Community gardens need to be age-friendly and inclusive through COVID-19 recovery
Growing our own food does not just provide a local source of fresh fruit and vegetables at a time of uncertainty for the food supply chain, but it also plays an important role in maintaining positive mental health and a sense of connectedness.
Sustain’s Fiona McAllister explains that at a time when older and more isolated people in the community have been some of the hardest hit during this pandemic, community growing spaces and allotments should be adopting age-friendly practices to support people of all ages.
Jacky Erwteman has been involved in an allotment garden in Regent’s Park for several years now, and she has recently started volunteering again since the lockdown measures have eased. She describes how important her return was for sense of wellbeing: “Since I started volunteering in the allotment garden in Regent’s Park, I could never have imagined not being there. And then lockdown. But now we are back and isn’t it wonderful? I can breathe again... not something I get in a two roomed flat on the seventh floor.”
Despite a spike in interest in food growing across the UK during this crisis, millions of older and more vulnerable people were shielding and staying at home with little opportunity to participate in their local community gardens and allotments. The message was to stay at home in order to stay safe, but there was a price to pay. For too many people, staying at home and not seeing loved ones or taking part in normal activities outside the home meant increased social isolation and detrimental mental health.
Now, as the shielding programme ends and many people start to return to something closer to normal, it’s vital that gardens, allotments and food-growing spaces are able to support older and more vulnerable people to get involved.
A new age-friendly guide and toolkit
With funding from the Centre for Ageing Better and DCMS through the Age-friendly and inclusive volunteering programme, Capital Growth have launched a new Growing Connections guide and toolkit to inspire age-friendly and inclusive volunteering in community food gardens.
We worked with 15 gardens to discover good practice, and also paired gardens with local food growing projects to learn from them, as well as recruiting a team of community leaders to form a Community Garden Group. This all culminated in an easy to access Growing Connections Guide, full of top tips from the gardens who took part and includes a simple tool designed for community gardens to baseline and monitor their progress in being inclusive.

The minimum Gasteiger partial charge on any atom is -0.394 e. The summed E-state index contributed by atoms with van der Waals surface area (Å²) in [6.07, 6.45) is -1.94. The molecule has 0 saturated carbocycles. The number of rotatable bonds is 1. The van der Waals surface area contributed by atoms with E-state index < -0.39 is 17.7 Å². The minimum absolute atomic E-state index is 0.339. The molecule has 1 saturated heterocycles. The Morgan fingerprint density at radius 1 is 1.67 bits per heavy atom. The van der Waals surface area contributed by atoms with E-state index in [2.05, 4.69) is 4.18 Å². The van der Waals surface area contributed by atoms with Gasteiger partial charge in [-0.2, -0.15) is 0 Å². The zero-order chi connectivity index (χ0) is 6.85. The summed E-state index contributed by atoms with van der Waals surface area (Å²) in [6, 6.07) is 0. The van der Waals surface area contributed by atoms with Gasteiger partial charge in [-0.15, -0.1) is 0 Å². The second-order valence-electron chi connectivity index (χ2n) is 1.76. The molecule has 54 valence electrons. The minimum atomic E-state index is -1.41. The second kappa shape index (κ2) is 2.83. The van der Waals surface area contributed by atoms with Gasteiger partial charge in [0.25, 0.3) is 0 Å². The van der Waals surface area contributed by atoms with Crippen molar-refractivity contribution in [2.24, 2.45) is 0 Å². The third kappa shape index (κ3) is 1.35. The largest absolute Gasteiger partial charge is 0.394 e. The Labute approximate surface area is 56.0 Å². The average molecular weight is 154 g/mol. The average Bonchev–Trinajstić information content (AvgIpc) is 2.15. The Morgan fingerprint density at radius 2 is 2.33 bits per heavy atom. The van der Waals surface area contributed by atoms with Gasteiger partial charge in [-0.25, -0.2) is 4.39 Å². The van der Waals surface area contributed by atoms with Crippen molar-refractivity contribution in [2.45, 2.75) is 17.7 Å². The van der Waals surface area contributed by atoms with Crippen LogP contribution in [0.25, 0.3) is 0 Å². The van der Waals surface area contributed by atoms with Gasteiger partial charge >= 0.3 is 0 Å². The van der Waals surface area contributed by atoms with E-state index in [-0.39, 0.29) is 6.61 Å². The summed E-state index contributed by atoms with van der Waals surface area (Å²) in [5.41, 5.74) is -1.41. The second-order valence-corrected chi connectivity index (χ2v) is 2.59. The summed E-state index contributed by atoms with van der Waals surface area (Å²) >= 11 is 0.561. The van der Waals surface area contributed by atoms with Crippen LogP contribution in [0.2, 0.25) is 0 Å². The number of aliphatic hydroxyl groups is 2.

The launch was initially delayed by the pandemic, but we feel that now is a crucial time for community gardens to incorporate these principles. With more and more gardens starting to re-open and re-introduce volunteers, we’re really starting to value the benefits of community gardening for people of all ages.
So what can gardens and projects do to reintroduce people of all ages to volunteer and participate safely in community food growing?
First, we believe that encouraging gardens to continue growing and clarifying the guidelines is the first important step and we’re trying to make this easier for gardens by updating our Coronavirus page with guidelines and best practice. Second, we hope gardens will be inspired to incorporate our four principles in their settings, summed up in the short video accompanying the guide: be welcoming in everything you do; create a culture of care and respect; recognise that inclusivity does not mean your garden has to be perfect; and listen and be open to feedback.
We must also remember that some volunteers, particularly those who are older, are not yet comfortable or able to start volunteering again. That’s why we’re so heartened to see how community gardens and projects are continuing to support volunteers and local residents remotely through these challenging times. One example of this is in South London where Incredible Edible Lambeth launched a campaign to encourage neighbours to share seedlings to promote home food growing. Spitalfields City Farm and St Mary’s Secret Garden are just two examples of community gardens that continue to support their more vulnerable volunteers remotely through innovative solutions such as sending videos of the gardens and delivering seedlings.
Creating a resilient community food growing movement
Capital Growth has seen how its members mobilized and responded bravely and creatively to this crisis. Now we have to learn from the crisis by creating a more resilient movement. One of the ways we must learn from it is to ensure that the community food growing movement supports people of all ages and that we find practical ways to include and support the most vulnerable members of the community. We hope this new guide and toolkit will help gardens do just that.